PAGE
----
After four longyears in Brooklyn, George Webber came out of the wilderness, looked round him, and concluded he had had enough of it. During this period he had learned much, both about himself and about America, but now he was seized again with wanderlust. His life had always seemed to shift between the poles of anchored loneliness and foot-loose voyagings — between wandering for ever, and then the earth again — and now the old and restless urgings of “Where shall we go? And what shall we do?” again became insistent, would not down, and demanded of him a new answer.
Ever since his first book bad been published be had been looking for a way to form and shape his next. Now he thought that he had found it. It was not the way, perhaps, but it was a way. The hundreds and thousands of separate and disjointed notes that he had written down had fallen at last into a pattern in his mind. He needed only to weave them all together, and fill in the blanks, and he would have a book. He felt that be could do this final job of organisation and revision better if he made a clean break in the monotony ‘of his life. New scenes, new faces, and new atmospheres might clear his head and sharpen his perspective.
It would be a good thing, too, to get away from America for a while. Too much was happening here — it was too exciting and disturbing. The whole thing was in such a state of flux, in such a prophetic condition of becoming, that the sheer exhilaration of watching it made it hard to concentrate upon the immediate job he had to do. Perhaps in the older civilisation of Europe, where life was fixed and certain, moulded by the heritage of centuries, there would be fewer distractions to keep him from his work. He decided to go abroad, to England, and there drop anchor, there find even keel in placid waters — there complete his book.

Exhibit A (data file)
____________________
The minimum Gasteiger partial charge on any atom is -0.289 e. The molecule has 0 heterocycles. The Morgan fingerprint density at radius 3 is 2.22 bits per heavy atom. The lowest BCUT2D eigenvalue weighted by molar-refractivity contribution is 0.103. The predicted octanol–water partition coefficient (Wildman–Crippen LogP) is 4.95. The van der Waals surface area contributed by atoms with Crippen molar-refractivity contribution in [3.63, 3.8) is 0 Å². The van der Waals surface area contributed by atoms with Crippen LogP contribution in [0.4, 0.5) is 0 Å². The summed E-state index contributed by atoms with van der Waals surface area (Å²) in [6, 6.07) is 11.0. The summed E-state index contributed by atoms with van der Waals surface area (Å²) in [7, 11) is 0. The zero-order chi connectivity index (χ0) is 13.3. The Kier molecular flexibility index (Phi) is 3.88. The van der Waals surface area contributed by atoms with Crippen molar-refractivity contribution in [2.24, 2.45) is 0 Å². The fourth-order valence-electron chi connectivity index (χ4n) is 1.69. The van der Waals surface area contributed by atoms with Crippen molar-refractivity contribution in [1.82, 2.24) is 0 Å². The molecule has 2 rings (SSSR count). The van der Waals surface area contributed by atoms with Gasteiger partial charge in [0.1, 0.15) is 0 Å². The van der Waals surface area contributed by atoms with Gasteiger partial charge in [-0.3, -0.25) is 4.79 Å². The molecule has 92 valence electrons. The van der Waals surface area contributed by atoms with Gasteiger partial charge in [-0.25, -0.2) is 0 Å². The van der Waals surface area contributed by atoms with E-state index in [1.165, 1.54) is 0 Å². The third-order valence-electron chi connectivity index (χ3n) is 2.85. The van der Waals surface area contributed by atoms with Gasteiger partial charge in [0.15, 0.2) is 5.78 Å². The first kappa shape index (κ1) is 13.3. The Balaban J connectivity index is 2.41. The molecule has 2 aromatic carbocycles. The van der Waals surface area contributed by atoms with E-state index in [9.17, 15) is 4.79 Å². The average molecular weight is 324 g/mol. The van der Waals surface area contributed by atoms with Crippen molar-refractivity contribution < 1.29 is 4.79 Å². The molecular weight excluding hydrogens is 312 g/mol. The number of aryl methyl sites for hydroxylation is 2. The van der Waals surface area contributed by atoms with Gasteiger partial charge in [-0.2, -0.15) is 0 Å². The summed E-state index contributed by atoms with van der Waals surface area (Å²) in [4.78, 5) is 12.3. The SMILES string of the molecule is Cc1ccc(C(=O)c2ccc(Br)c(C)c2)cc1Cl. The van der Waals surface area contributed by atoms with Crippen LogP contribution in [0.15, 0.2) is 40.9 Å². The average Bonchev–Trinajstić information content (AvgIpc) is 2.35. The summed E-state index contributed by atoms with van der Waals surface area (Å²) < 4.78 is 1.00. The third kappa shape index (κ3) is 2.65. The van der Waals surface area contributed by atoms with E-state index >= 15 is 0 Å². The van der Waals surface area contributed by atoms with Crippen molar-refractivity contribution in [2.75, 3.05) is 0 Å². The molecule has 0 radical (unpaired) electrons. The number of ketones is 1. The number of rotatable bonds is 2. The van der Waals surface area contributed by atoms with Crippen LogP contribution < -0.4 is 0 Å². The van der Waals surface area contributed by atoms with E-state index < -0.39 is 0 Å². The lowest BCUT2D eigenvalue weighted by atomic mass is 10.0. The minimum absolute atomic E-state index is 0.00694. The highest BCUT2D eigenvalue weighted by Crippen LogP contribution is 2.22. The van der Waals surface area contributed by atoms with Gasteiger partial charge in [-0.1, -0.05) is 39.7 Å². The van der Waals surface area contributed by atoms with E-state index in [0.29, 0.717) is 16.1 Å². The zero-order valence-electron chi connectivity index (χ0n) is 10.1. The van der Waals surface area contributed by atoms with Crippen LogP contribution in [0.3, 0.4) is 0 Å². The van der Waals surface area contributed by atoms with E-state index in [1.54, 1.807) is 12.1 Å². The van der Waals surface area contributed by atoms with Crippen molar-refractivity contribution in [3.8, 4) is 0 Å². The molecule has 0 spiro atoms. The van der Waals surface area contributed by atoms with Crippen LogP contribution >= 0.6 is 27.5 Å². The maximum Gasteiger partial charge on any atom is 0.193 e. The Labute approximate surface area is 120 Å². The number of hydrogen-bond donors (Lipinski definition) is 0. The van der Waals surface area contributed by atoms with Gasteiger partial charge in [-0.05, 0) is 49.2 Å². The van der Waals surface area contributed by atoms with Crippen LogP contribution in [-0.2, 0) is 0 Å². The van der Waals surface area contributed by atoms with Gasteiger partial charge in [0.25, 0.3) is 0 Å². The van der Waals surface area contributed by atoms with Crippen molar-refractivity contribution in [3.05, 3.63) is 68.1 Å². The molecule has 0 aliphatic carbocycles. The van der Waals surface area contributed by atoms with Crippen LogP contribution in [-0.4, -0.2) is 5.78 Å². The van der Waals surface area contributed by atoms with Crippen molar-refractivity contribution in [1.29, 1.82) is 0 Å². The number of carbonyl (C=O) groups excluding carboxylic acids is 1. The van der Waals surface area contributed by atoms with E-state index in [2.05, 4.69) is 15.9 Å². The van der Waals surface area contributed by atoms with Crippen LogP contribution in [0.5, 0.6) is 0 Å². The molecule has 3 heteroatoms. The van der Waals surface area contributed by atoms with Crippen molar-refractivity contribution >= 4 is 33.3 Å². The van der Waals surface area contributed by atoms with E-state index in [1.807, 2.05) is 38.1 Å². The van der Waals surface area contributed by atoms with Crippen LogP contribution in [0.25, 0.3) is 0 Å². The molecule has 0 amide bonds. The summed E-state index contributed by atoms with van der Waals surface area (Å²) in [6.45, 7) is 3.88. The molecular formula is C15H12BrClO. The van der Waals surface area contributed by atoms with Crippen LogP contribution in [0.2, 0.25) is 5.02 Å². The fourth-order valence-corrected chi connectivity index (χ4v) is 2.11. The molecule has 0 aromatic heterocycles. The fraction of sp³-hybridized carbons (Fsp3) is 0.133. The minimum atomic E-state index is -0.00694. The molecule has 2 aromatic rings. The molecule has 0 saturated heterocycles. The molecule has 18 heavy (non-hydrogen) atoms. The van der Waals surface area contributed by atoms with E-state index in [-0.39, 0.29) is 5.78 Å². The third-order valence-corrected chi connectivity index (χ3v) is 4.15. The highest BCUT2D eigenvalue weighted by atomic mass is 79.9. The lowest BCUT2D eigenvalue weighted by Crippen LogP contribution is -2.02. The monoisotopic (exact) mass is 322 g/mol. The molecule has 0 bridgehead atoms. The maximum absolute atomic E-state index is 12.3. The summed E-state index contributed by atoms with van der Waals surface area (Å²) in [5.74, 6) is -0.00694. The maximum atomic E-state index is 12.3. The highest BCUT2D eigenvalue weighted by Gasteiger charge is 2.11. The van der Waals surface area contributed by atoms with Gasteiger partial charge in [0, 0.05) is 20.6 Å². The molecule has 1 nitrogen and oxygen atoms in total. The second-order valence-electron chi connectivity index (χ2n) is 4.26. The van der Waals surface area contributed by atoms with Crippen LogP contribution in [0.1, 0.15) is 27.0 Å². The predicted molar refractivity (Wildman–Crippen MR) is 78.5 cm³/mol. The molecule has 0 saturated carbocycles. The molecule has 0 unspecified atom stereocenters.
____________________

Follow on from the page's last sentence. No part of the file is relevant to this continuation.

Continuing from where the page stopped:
So in the late summer of 1934 he sailed from New York, went straight to London, took a flat, and settled down to hard, intensive labour. All through the autumn and winter of that year he lived in London in his self-imposed exile. It was a memorable time for him, a time during which, as he was later to realise, he discovered an entire new world. All the events, the experiences, and the people that he met became engraved indelibly upon his life.
And the event which exercised the most profound influence upon him in that alien air was his meeting with the great American author, Mr. Lloyd McHarg. Everything seemed to lead up to that. And what made his meeting with Mr. McHarg so important to him was that now, for the first time, he met a living embodiment of his own dearest and most secret dream. For when Mr. Lloyd McHarg swept like a cyclone through his life, George knew that he was having his first encounter in the flesh with that fair Medusa, Fame herself Never before had he beheld the lady, or witnessed the effects of her sweet blandishments. Now he saw the whole thing for himself.
Last updated Monday, December 22, 2014 at 10:56